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Before We Photographed Every Little Thing

we only took pictures of special events. Film was expensive and getting photos developed was even more costly. And we got charged for every photo that was printed--the blurry one, the one of my finger accidentally in the shot, the one that went diagonal, etc.

If I sound like I am bemoaning the past, I am not. Things change.

But we are going to focus on photographs in this week's prompt, as did Judith McCombs in her poem "Advice to the Photographers of Atrocities" which I posted on my blog today.

I assume, from when that poem was published, she most likely wrote her poem about the Vietnam War. This war is considered the first "Televised Conflict," and I certainly remember seeing photographs and videos from that war on the news and in magazines and newspapers. Other images I clearly remember from the 1960s are of the Civil Rights Movement, and the atrocities being played out as various groups of people in this country demanded Equal Rights. There were also books that collected Life Magazine's Best Photos, The Photos That Changed the World, Award-Winning Photography of the 20th Century, and more. Some of the pictures are horrifying, some are beautiful, some are sad, but I can remember many of them specifically, even if I have not seen them in decades.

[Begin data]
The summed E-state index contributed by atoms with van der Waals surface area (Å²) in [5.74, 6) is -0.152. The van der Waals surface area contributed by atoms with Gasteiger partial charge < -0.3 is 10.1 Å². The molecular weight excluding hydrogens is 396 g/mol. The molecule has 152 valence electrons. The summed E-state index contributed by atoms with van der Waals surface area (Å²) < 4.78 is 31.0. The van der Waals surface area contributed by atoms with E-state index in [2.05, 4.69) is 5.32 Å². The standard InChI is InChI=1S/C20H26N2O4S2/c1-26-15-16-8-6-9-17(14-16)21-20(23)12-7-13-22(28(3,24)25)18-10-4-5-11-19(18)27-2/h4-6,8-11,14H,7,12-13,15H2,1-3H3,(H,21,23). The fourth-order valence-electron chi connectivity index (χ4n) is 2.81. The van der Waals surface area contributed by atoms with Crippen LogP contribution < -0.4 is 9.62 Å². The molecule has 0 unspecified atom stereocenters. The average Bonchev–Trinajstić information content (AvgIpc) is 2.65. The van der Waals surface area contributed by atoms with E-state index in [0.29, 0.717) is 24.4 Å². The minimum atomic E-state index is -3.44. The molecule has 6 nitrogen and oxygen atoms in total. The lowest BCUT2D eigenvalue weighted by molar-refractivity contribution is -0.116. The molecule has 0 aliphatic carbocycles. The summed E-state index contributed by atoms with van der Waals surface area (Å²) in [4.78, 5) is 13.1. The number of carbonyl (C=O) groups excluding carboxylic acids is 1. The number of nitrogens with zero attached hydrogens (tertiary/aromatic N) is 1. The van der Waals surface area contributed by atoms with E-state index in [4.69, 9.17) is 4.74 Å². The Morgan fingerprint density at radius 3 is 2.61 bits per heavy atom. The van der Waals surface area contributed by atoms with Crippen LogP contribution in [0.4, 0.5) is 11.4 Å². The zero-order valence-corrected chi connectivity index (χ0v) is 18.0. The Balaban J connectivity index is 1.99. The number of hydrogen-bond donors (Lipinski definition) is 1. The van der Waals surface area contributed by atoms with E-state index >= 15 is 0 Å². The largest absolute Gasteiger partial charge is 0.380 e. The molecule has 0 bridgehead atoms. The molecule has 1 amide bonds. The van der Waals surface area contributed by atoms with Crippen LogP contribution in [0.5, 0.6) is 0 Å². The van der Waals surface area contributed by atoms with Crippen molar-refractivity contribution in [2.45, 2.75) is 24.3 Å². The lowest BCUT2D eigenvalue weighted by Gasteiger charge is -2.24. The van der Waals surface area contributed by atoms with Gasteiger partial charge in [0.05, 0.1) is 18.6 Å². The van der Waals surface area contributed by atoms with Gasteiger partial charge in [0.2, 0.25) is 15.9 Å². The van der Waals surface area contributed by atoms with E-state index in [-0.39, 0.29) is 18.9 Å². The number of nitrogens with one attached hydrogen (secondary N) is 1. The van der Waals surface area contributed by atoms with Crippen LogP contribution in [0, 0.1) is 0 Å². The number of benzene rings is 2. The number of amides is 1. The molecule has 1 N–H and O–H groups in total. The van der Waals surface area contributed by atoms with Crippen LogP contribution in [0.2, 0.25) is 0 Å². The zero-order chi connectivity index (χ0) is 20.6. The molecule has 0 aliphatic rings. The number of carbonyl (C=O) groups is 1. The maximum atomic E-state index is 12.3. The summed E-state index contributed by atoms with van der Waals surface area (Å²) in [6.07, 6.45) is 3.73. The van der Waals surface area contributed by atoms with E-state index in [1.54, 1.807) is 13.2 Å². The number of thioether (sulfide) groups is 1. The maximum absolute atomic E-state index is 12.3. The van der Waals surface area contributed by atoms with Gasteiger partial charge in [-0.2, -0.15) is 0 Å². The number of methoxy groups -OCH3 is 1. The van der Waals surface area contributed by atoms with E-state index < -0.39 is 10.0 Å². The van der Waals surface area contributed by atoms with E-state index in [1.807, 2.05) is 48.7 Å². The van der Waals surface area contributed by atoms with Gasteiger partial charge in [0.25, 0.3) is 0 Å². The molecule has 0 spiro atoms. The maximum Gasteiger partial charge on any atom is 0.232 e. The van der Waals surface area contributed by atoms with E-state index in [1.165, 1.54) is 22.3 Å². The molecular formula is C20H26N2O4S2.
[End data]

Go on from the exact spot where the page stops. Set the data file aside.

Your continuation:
Your challenge this week is to recall a photograph of an atrocity that you remember; if you cannot think of one, I guarantee you can find one online. If you cannot bear to look at atrocity photos (and no judgement--they are difficult to see for a reason), look for a photo that captures something that is not beautiful or kind or calming. (Of course, if any darkness at all is not for you, find one of those gorgeous photos--annual Nature Photography contests are full of them--and use that as your inspiration.)

Then rather than write an ekphrastic piece, direct your piece to the photographer. You can ask questions, point out what moved you in the photo, express concern, compare and contrast the photo to others, etc. Writing to a being who cannot respond is called an apostrophe (reasons for being unable to talk back with the speaker include being an inanimate object, being dead, being far away, being unknown, and being an animal).

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